As the noise and energy of the gathering increased, protesters closed in from other directions and closed all the streets into the area. Many WTO delegates emerged from their hotels, intending to walk to the convention center, and were surprised to find the way blocked. Some protesters were polite to the delegates, who wore ID badges, other gave contemptuous heckles, but none let them through the lines.
Protesters had demanded a "dialogue" on trade issues with delegates, and quite a few such exchanges ensued, right there in the street.
Lydie Polfer, Luxembourg's foreign affairs minister, found herself at midmorning at a line of arm-linked protesters. "I came here with a hope the meeting would be a place where we could discuss" the different views on trade, she said, suggesting the discussion should be more civil. Citing Europe's resistance to U.S. efforts to sell hormone-treated beef, she said to a protester, "There are many things where we agree."
A protester interjected that the WTO is a power of its own. Polfer responded, "We are accountable to our people. Before coming here we had a discussion with our parliament." Polfer then tried to move through a line of Seattle policemen in riot gear to reach the convention center, which was visible beyond, but they politely turned her away, saying they had orders to let no one through.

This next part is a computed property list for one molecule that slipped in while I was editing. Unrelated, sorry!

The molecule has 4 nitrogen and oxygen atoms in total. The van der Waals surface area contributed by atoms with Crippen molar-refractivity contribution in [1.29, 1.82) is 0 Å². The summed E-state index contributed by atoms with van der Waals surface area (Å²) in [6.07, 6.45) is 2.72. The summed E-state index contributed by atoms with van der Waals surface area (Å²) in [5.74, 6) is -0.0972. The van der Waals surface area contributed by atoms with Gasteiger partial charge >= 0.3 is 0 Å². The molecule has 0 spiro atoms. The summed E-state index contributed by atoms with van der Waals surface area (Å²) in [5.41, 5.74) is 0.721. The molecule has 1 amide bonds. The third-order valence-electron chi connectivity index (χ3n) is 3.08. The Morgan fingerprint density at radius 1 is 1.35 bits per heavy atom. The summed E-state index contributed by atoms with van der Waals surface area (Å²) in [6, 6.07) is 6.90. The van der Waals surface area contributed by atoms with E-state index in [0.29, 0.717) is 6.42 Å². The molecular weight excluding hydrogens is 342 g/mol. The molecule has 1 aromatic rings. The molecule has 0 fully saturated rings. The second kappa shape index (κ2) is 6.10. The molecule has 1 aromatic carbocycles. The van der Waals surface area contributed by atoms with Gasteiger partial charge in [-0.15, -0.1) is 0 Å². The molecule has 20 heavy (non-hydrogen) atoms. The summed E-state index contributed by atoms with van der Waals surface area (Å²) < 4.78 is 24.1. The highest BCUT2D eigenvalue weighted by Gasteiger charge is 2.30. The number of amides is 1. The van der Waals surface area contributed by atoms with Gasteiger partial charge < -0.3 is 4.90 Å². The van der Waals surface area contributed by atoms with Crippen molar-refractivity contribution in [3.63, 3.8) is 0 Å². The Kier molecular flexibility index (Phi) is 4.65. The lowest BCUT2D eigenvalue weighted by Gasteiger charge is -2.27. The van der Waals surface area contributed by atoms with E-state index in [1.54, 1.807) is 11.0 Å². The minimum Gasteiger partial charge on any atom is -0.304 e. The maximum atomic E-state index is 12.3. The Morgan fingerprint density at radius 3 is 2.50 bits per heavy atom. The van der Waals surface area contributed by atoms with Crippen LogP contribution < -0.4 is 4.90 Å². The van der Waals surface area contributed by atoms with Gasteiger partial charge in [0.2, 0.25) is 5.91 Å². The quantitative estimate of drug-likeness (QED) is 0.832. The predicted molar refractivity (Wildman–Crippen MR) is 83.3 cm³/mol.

In front of the Sheraton Hotel, its front doors barred by linked arms, protesters gathered around Bill Sprague, who identified himself as a Kentucky farmer who had come to Seattle to press for freer farm exports. "We're for the consumers--whatever the consumer wants, we'll give it," Sprague said, declaring himself ready to cooperate with the demonstrators.
A young man nearby, wearing a sign that declared "No slave labor in Burma," responded: "Let's work together, my brother."
But "you won't let us in," said Sprague, referring to the blockades.
"You won't let us in," responded the young man, referring to the protesters' view that the WTO does its work in secret.
The rallies had the air of a party through much of the morning. People variously dressed as pigs, turtles, clowns, Superman, vegetables, fish and butterflies. Demonstrators dressed as turtles (WTO rulings are said to have harmed steps to protect them) danced atop buses that the police had parked head-to-head as a barrier. "Who are you that's telling me what I can eat and drink," shouted one woman at some of the delegates who made it into the theater where the opening ceremony was to take place. "What about life and justice?"
Music from street sound systems blared; some demonstrators danced like they were in a disco. "Delegates to the WTO are upset because their meeting has been canceled," said an announcer over a sound system, feigning sorrow. "Aaaawww." The crowd roared in approval. "They'll just have to have their meeting sometime else," the announcer said. "For now we rule the streets."